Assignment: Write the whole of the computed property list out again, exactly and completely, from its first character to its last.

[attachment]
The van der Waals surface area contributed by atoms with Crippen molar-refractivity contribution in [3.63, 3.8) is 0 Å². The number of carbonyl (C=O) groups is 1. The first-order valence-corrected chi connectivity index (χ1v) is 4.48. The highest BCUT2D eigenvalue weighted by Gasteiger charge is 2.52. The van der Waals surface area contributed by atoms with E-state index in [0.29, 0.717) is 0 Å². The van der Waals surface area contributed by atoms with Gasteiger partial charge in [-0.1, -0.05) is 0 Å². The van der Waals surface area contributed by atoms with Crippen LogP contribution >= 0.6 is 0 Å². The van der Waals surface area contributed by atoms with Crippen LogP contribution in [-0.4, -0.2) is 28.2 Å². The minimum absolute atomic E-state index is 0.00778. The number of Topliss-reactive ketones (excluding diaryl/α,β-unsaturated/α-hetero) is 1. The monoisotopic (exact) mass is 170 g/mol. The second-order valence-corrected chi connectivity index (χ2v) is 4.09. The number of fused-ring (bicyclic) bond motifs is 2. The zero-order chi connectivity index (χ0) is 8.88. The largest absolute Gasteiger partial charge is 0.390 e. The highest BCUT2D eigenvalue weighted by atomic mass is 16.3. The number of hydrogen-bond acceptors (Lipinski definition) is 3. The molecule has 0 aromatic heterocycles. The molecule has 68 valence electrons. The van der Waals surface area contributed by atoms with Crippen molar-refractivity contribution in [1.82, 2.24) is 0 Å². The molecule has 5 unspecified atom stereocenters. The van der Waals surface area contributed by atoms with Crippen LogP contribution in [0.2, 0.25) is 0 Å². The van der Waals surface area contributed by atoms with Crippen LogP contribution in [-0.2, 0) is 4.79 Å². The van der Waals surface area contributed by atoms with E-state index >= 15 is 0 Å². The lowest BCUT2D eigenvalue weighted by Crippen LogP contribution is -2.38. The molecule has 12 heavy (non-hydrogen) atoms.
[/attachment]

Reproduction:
The van der Waals surface area contributed by atoms with Crippen molar-refractivity contribution in [3.63, 3.8) is 0 Å². The number of carbonyl (C=O) groups is 1. The first-order valence-corrected chi connectivity index (χ1v) is 4.48. The highest BCUT2D eigenvalue weighted by Gasteiger charge is 2.52. The van der Waals surface area contributed by atoms with E-state index in [0.29, 0.717) is 0 Å². The van der Waals surface area contributed by atoms with Gasteiger partial charge in [-0.1, -0.05) is 0 Å². The van der Waals surface area contributed by atoms with Crippen LogP contribution >= 0.6 is 0 Å². The van der Waals surface area contributed by atoms with Crippen LogP contribution in [-0.4, -0.2) is 28.2 Å². The minimum absolute atomic E-state index is 0.00778. The number of Topliss-reactive ketones (excluding diaryl/α,β-unsaturated/α-hetero) is 1. The monoisotopic (exact) mass is 170 g/mol. The second-order valence-corrected chi connectivity index (χ2v) is 4.09. The number of fused-ring (bicyclic) bond motifs is 2. The zero-order chi connectivity index (χ0) is 8.88. The largest absolute Gasteiger partial charge is 0.390 e. The highest BCUT2D eigenvalue weighted by atomic mass is 16.3. The number of hydrogen-bond acceptors (Lipinski definition) is 3. The molecule has 0 aromatic heterocycles. The molecule has 68 valence electrons. The van der Waals surface area contributed by atoms with Crippen molar-refractivity contribution in [1.82, 2.24) is 0 Å². The molecule has 5 unspecified atom stereocenters. The van der Waals surface area contributed by atoms with Crippen LogP contribution in [0.2, 0.25) is 0 Å². The van der Waals surface area contributed by atoms with Crippen LogP contribution in [-0.2, 0) is 4.79 Å². The van der Waals surface area contributed by atoms with E-state index >= 15 is 0 Å². The lowest BCUT2D eigenvalue weighted by Crippen LogP contribution is -2.38. The molecule has 12 heavy (non-hydrogen) atoms.